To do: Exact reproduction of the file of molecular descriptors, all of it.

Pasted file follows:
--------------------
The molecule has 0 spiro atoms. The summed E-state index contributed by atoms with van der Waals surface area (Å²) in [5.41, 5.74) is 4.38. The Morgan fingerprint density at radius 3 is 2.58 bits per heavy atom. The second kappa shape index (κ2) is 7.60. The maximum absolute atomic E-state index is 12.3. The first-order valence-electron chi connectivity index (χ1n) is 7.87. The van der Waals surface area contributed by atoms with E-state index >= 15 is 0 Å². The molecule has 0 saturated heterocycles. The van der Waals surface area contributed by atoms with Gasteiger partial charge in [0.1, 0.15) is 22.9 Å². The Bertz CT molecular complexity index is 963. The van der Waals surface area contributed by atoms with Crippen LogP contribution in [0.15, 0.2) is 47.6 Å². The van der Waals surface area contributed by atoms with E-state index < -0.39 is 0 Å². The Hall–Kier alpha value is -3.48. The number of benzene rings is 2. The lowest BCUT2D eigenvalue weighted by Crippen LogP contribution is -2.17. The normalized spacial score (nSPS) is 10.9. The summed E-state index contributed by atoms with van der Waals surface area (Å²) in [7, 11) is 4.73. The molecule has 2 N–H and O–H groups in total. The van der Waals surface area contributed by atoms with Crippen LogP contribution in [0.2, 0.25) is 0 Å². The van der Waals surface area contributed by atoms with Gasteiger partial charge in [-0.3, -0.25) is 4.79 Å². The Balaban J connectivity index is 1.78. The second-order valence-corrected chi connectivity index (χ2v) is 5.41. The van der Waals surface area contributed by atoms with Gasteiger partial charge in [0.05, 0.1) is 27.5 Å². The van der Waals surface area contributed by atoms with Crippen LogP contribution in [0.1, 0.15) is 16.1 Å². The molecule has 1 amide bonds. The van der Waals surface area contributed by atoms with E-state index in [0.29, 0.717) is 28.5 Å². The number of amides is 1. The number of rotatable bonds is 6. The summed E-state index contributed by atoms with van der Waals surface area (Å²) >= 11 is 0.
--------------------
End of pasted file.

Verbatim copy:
The molecule has 0 spiro atoms. The summed E-state index contributed by atoms with van der Waals surface area (Å²) in [5.41, 5.74) is 4.38. The Morgan fingerprint density at radius 3 is 2.58 bits per heavy atom. The second kappa shape index (κ2) is 7.60. The maximum absolute atomic E-state index is 12.3. The first-order valence-electron chi connectivity index (χ1n) is 7.87. The van der Waals surface area contributed by atoms with E-state index >= 15 is 0 Å². The molecule has 0 saturated heterocycles. The van der Waals surface area contributed by atoms with Gasteiger partial charge in [0.1, 0.15) is 22.9 Å². The Bertz CT molecular complexity index is 963. The van der Waals surface area contributed by atoms with Crippen LogP contribution in [0.15, 0.2) is 47.6 Å². The van der Waals surface area contributed by atoms with E-state index < -0.39 is 0 Å². The Hall–Kier alpha value is -3.48. The number of benzene rings is 2. The lowest BCUT2D eigenvalue weighted by Crippen LogP contribution is -2.17. The normalized spacial score (nSPS) is 10.9. The summed E-state index contributed by atoms with van der Waals surface area (Å²) in [7, 11) is 4.73. The molecule has 2 N–H and O–H groups in total. The van der Waals surface area contributed by atoms with Crippen LogP contribution in [0.2, 0.25) is 0 Å². The van der Waals surface area contributed by atoms with Gasteiger partial charge in [-0.3, -0.25) is 4.79 Å². The Balaban J connectivity index is 1.78. The second-order valence-corrected chi connectivity index (χ2v) is 5.41. The van der Waals surface area contributed by atoms with Gasteiger partial charge in [0.05, 0.1) is 27.5 Å². The van der Waals surface area contributed by atoms with Crippen LogP contribution in [0.1, 0.15) is 16.1 Å². The molecule has 1 amide bonds. The van der Waals surface area contributed by atoms with E-state index in [0.29, 0.717) is 28.5 Å². The number of amides is 1. The number of rotatable bonds is 6. The summed E-state index contributed by atoms with van der Waals surface area (Å²) >= 11 is 0.